Though in the minds of many people estate planning is a financial matter, there is a health care component to the process as well. The dialogue that we heard around the time that the health care reform bill was being voted on shed some light on the legal intricacies surrounding incapacitation and medical decisions. The way to protect yourself legally should you reach the point where you cannot make your own medical decisions is to include a durable medical power of attorney in your estate plan. With this document you appoint an agent to act in your behalf and make health care decisions in the event of your incapacitation.
However, there are instances when health care providers will not talk about your case with your chosen agent due to the privacy provisions set forth in the Health Insurance Portability and Accountability Act. This law was first enacted in 1996 for the ostensible purpose of requiring medical insurance companies and health care providers from divulging your medical records to anyone. But the way that some hospitals interpret the law can sometimes result in doctors being unwilling to discuss the details of your case with your family and even the health care agent that you named when you executed your durable medical power of attorney.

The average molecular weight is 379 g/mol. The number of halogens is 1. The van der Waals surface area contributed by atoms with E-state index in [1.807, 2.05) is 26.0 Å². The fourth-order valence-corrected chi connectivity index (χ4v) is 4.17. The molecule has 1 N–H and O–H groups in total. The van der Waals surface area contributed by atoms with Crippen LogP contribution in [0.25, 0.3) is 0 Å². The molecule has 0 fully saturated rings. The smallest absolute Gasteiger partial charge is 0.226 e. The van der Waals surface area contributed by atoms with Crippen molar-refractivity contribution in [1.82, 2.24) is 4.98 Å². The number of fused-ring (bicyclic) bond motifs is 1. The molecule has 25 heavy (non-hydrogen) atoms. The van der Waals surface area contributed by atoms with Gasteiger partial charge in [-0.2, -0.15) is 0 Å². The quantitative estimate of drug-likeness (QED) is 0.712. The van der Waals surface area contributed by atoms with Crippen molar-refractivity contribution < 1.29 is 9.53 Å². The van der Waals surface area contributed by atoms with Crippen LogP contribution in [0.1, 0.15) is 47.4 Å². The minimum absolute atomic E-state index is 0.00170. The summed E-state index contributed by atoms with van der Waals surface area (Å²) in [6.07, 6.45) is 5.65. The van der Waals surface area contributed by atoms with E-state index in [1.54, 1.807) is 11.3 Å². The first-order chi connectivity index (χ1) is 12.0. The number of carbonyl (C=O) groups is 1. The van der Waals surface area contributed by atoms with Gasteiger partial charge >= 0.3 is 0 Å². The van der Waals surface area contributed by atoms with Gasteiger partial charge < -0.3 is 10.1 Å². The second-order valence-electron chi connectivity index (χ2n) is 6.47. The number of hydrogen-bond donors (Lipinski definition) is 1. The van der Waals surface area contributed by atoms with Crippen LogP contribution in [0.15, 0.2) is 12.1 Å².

The way to make sure that your wishes are carried out in this regard is to include a HIPAA release amid or alongside your durable medical power of attorney. When the health care provider is presented with the release the perceived legal impediment to communication is removed and he or she can than interact freely with your health care proxy. Many people choose to add other family members and/or friends to the HIPAA in addition to the proxy so that they too can discuss your condition with your doctors.
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